Worse still, wIth each new device update, Amazon continues to miss a feature that’d be great for all users and particularly those with mobility issues. Amazon needs to add Bluetooth keyboard and mouse capabilities to their Kindle ereaders. Their WiFi chip can already do Bluetooth. All they need do is enable the capability.

    Everyone who takes notes inside books would be delighted to be able to use a real keyboard. And those with mobility issues could use the buttons on a $10 Bluetooth mouse to change pages. They would not need a $150+ external gadget.

    1. They are doing some of that elsewhere, Alexa has a skill to read your Kindle titles to you.

  7. This is lame. What about the new Kindle, the over-priced one with the so-called cover. I haven’t seen a review yet. Is it out? Can it do T2S?

    1. No the new kindle oasis does not support inbuilt T2S. But it is doubtful if it would be compatible with this new audio adapter.

    2. No it does not have a speaker or headphone jack. It cannot do text to speech. Very disappointing to me.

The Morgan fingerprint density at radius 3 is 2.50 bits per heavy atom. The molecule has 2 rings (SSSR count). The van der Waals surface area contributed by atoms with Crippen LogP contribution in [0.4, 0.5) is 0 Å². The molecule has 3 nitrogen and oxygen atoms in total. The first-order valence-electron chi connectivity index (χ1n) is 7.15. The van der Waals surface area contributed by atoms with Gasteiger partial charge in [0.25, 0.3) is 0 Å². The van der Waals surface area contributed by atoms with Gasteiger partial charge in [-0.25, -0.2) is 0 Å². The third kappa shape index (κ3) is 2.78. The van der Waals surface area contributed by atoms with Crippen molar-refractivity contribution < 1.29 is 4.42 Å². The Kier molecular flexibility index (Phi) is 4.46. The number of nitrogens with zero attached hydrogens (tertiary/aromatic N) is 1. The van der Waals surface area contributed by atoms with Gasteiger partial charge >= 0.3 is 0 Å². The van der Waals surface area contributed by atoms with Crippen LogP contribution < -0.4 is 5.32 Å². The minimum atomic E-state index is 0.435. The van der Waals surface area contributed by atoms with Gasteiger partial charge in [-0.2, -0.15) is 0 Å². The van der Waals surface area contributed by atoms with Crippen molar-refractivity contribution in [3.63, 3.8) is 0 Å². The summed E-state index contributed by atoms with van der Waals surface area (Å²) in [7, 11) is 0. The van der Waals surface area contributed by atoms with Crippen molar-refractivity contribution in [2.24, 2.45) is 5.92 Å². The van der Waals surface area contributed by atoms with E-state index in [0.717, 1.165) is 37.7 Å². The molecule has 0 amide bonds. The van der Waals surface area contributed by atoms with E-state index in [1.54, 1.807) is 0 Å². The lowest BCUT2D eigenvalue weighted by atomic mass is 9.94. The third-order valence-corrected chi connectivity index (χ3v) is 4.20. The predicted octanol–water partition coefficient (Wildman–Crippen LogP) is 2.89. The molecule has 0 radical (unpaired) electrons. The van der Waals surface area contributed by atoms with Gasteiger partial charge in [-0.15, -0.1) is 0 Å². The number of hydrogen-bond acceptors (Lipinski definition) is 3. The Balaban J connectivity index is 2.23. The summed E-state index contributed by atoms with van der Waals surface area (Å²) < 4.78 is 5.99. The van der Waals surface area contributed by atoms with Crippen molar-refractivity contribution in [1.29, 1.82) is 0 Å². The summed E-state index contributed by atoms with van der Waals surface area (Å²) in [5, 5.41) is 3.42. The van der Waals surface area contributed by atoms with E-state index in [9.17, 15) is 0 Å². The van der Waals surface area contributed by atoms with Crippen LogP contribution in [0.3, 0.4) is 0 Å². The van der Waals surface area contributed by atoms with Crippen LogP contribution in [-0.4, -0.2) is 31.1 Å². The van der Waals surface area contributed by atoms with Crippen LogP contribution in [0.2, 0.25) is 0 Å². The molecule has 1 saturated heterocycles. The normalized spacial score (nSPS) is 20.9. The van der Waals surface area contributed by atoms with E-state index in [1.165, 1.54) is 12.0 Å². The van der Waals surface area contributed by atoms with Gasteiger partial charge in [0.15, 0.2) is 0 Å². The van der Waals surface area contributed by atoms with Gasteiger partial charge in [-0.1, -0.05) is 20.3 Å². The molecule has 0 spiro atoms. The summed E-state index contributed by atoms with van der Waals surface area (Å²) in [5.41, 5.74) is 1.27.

8. I just let Siri read me the books on my iPhone while I drive. Sometimes it garbles word pronunciations but it’s close enough to understand. It’s a shame book publishers are being such turds about this feature. Look I get it, you can charge more money for the audio book version of the author reading the book, but why would I want to pay twice for a book when I can just switch back and forth between reading the eBook version and listening to a demonic siri voice read it to me.

    1. How do you do this? Recent books that I’ve bought do not even have text to speech enabled. I’ve subscribed to audible but not all books have this and hate to buy audio versions when I’ve already purchased the non audio books.

      1. Settings > General > Accessibility > Speech, and then turn on the setting for “Speak Screen”.

        Go into the kindle book you want read and swipe down from the top of the screen with 2 fingers and it will start reading the book to you.


Comments are closed.